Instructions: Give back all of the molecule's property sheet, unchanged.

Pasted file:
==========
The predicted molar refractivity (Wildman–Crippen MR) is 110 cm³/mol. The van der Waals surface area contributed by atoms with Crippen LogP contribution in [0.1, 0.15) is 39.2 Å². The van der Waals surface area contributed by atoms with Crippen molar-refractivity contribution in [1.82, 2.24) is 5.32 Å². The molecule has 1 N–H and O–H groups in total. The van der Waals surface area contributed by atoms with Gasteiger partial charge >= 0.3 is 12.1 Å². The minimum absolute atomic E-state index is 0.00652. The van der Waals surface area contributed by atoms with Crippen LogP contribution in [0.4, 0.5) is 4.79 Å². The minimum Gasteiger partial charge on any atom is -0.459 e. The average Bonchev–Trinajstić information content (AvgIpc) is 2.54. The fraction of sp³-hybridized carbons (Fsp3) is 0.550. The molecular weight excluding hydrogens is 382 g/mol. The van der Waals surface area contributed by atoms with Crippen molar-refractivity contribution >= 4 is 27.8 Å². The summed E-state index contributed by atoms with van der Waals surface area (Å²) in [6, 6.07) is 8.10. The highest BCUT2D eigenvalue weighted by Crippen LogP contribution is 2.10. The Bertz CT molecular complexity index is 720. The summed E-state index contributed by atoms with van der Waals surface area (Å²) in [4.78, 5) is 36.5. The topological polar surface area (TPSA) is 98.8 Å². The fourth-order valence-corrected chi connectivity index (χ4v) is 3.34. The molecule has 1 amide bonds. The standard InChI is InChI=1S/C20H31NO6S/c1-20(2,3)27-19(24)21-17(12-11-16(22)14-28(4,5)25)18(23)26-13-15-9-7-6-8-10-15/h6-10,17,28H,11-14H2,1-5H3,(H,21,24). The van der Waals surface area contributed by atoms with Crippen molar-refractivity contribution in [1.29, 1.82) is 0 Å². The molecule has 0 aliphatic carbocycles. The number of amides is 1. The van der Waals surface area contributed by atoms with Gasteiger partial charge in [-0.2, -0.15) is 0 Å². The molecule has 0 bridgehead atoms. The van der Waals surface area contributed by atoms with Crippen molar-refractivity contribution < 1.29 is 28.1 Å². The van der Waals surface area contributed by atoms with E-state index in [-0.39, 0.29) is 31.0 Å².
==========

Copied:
The predicted molar refractivity (Wildman–Crippen MR) is 110 cm³/mol. The van der Waals surface area contributed by atoms with Crippen LogP contribution in [0.1, 0.15) is 39.2 Å². The van der Waals surface area contributed by atoms with Crippen molar-refractivity contribution in [1.82, 2.24) is 5.32 Å². The molecule has 1 N–H and O–H groups in total. The van der Waals surface area contributed by atoms with Gasteiger partial charge >= 0.3 is 12.1 Å². The minimum absolute atomic E-state index is 0.00652. The van der Waals surface area contributed by atoms with Crippen LogP contribution in [0.4, 0.5) is 4.79 Å². The minimum Gasteiger partial charge on any atom is -0.459 e. The average Bonchev–Trinajstić information content (AvgIpc) is 2.54. The fraction of sp³-hybridized carbons (Fsp3) is 0.550. The molecular weight excluding hydrogens is 382 g/mol. The van der Waals surface area contributed by atoms with Crippen molar-refractivity contribution >= 4 is 27.8 Å². The summed E-state index contributed by atoms with van der Waals surface area (Å²) in [6, 6.07) is 8.10. The highest BCUT2D eigenvalue weighted by Crippen LogP contribution is 2.10. The Bertz CT molecular complexity index is 720. The summed E-state index contributed by atoms with van der Waals surface area (Å²) in [4.78, 5) is 36.5. The topological polar surface area (TPSA) is 98.8 Å². The fourth-order valence-corrected chi connectivity index (χ4v) is 3.34. The molecule has 1 amide bonds. The standard InChI is InChI=1S/C20H31NO6S/c1-20(2,3)27-19(24)21-17(12-11-16(22)14-28(4,5)25)18(23)26-13-15-9-7-6-8-10-15/h6-10,17,28H,11-14H2,1-5H3,(H,21,24). The van der Waals surface area contributed by atoms with Crippen molar-refractivity contribution in [1.29, 1.82) is 0 Å². The molecule has 0 aliphatic carbocycles. The number of amides is 1. The van der Waals surface area contributed by atoms with Gasteiger partial charge in [-0.2, -0.15) is 0 Å². The molecule has 0 bridgehead atoms. The van der Waals surface area contributed by atoms with Crippen molar-refractivity contribution < 1.29 is 28.1 Å². The van der Waals surface area contributed by atoms with E-state index in [-0.39, 0.29) is 31.0 Å².